Jayapura – As many as one hundred and seventy-one (171) individuals from civil society and one hundreds and seventy-nine (179) organisations from various backgrounds have strongly condemned the criminalisation of human rights defenders Fatia Maulidiyanti and Haris Azhar.
In a statement the Civil Society Coalition declared that in the more than seven months that the trial has been taking place the public have been served up with a phenomena that places activists and rights defenders in the position of being enemies of the state that are treated like criminals.
On November 14 the public prosecutor at the East Jakarta District Court demanded that Maulidiyanti and Azhar be imprisoned for three years and six months and four years respectively.
The case began with a podcast uploaded on Azhar's YouTube account that presented a discussion on conflicts of interest in mining businesses in Papua that were linked to the deployment of the military. The discussion was based on research by several non-government organisations.
It ended in Maulidiyanti and Azhar being reported to the police for alleged defamation. The report was lodged by a public official, namely Luhut Binsar Panjaitan, who is the Coordinating Minister for Maritime Affairs and Investment.
This shows the dictatorial character of public officials who restrict space for academic discussion on human rights issues, especially in Papua.
The case that befell Maulidiyanti and Azhar is of course only one of many instances of the use of legal instruments to silence critical voices (judicial harassment).
For years, the Information and Electronic Transaction (ITE) Law, which contains rubber (catch all) articles that are open to multiple interpretation, has frequently been used as tool to criminalise public expression in digital space.
Most recently on November 3, Pakuan University (Unpak) legal faculty senior lecturer Bintatar Sinaga also fell victim to the law after being declared a suspect by the national police's criminal investigations directorate (Bareskrim Polri).
And now, instead of revising the law through a participatory process and removing the problematic articles, the House of Representatives (DPR) and the government have actually agreed to a draft revision without the maximum involvement of the public.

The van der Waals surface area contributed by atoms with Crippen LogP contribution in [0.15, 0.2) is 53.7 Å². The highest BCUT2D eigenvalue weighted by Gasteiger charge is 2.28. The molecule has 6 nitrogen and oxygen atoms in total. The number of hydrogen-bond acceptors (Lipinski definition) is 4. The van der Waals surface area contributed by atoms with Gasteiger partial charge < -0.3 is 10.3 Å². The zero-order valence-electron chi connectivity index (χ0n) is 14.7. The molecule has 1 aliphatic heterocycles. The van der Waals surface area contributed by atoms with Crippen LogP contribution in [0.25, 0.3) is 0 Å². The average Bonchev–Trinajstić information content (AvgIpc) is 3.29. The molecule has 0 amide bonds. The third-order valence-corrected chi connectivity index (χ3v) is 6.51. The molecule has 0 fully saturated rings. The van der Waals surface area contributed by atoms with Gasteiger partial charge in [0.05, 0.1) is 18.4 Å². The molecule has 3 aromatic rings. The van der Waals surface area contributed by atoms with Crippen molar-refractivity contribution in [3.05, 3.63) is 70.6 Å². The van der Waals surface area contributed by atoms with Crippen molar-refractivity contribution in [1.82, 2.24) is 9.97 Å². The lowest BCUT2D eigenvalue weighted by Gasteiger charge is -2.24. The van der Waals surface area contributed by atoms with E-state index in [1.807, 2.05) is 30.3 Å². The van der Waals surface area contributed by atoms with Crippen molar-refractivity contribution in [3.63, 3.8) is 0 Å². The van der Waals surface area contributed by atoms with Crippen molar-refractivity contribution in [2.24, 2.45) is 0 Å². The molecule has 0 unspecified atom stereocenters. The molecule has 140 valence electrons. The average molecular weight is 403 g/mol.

The democratic situation in Indonesia of late has continued to worsen, and has been marked by the narrowing of space for civil liberties and widespread forms of censorship.
This situation has been affirmed by several democratic indexes, such as the Economist Intelligence Unit (EIU), which has stated that Indonesia's democratic performance has stagnated.
Indonesia was given a score of 6.71 points and is still included in the category of a flawed democracy. Likewise if referring to data from the Freedom House, this showed that Indonesia's democratic index for 2023 had declined again to a score of 58 out of 100.
Meanwhile a significant component that caused this low figure was civic space. Indonesia has also not yet been able to improve the situation after moving out of the classification of a country that is partly free.
It is not impossible that the worsening democratic situation and declining civil freedoms will continue if Maulidiyanti and Azhar are found guilty of defamation.
The views expressed by human rights defenders like Maulidiyanti and Azhar should be appreciated and respected because they represent valid views guaranteed under national as well as international legal instruments as ways to assist the country in advancing human rights.
This case is also a "strong alarm" for democracy that is currently moving in the direction of an authoritarian system of government. The variety of attacks that are currently befalling civil society will continue systematically and widen to target other sectors such as the environment, agrarian conflicts and education.
What is needed therefore is solidarity to fight the repressive actions and excessive restrictions that have had significant implications for the collapse of democracy.
Based on the analysis above we urge that:
First, the panel of judges at the East Jakarta District Court who are hearing and deciding on the case of criminalisation against Maulidiyanti and Azhar to rule that the two activists be released from all charges;
Second, law enforcement officials, both the police and the Attorney General's Office, stop all forms of criminalisation directed at human rights defenders, activists and civil society articulating their views in the public interest;
Third, that the government stop all forms of and efforts to silence civil society activists articulating critical views.
- See: Long prison terms facing rights activists 'a danger alarm for democracy'. Kompas.com – November 14, 2023
[Translated by James Balowski. The original title of the article was "350 Koalisi Masyarakat Sipil dan Organisasi Kecam Kriminalisasi Fatia dan Haris".]